|2014 Message from the President|
(Department of Cardiovascular Surgery,
Happy New Year! I would like to express my gratitude for the approval of my reappointment as president of the Japanese Association for Thoracic Surgery (Takashi Kondo, Chairman) at the General Assembly of our 66th Annual Scientific Meeting; held last October. On the basis of my experiences over these past two years, I feel a renewed sense of determination to devote my full energies to the next two years.
Our principal concern over these next two years will be the establishment of a new system for specialists.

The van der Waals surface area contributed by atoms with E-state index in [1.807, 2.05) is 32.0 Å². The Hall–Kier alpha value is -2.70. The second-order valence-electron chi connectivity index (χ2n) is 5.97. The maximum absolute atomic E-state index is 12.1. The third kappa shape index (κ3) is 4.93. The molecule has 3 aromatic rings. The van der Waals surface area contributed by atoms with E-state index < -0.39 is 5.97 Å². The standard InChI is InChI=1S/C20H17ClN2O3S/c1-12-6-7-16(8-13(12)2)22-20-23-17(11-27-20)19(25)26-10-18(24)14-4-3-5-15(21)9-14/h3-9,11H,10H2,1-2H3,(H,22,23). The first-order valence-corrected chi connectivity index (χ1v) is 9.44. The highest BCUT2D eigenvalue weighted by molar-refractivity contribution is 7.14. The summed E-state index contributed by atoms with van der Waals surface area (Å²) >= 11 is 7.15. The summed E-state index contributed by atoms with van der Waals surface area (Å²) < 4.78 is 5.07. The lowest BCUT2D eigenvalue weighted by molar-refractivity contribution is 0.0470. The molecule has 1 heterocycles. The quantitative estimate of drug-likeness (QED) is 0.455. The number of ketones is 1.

On August 6, 2013, the inaugural meeting of the Organizing Committee for the (tentatively named) Organization of Japanese Specialists (OJS) was held regarding the concept of “impartial third-party organizations,” which has been a catchphrase of the Ministry of Health, Labour and Welfare’s Study Group on the Role of Specialists (SGRS). The individual specialist committees are to be affiliated within the OJS, but in practice, this will mean that some or all of the members of each of the existing association-led specialist committees will participate as representatives or spokespersons (such as for the tri-associational Japanese Board of Cardiovascular Surgery and the Japanese Board of General Thoracic Surgery).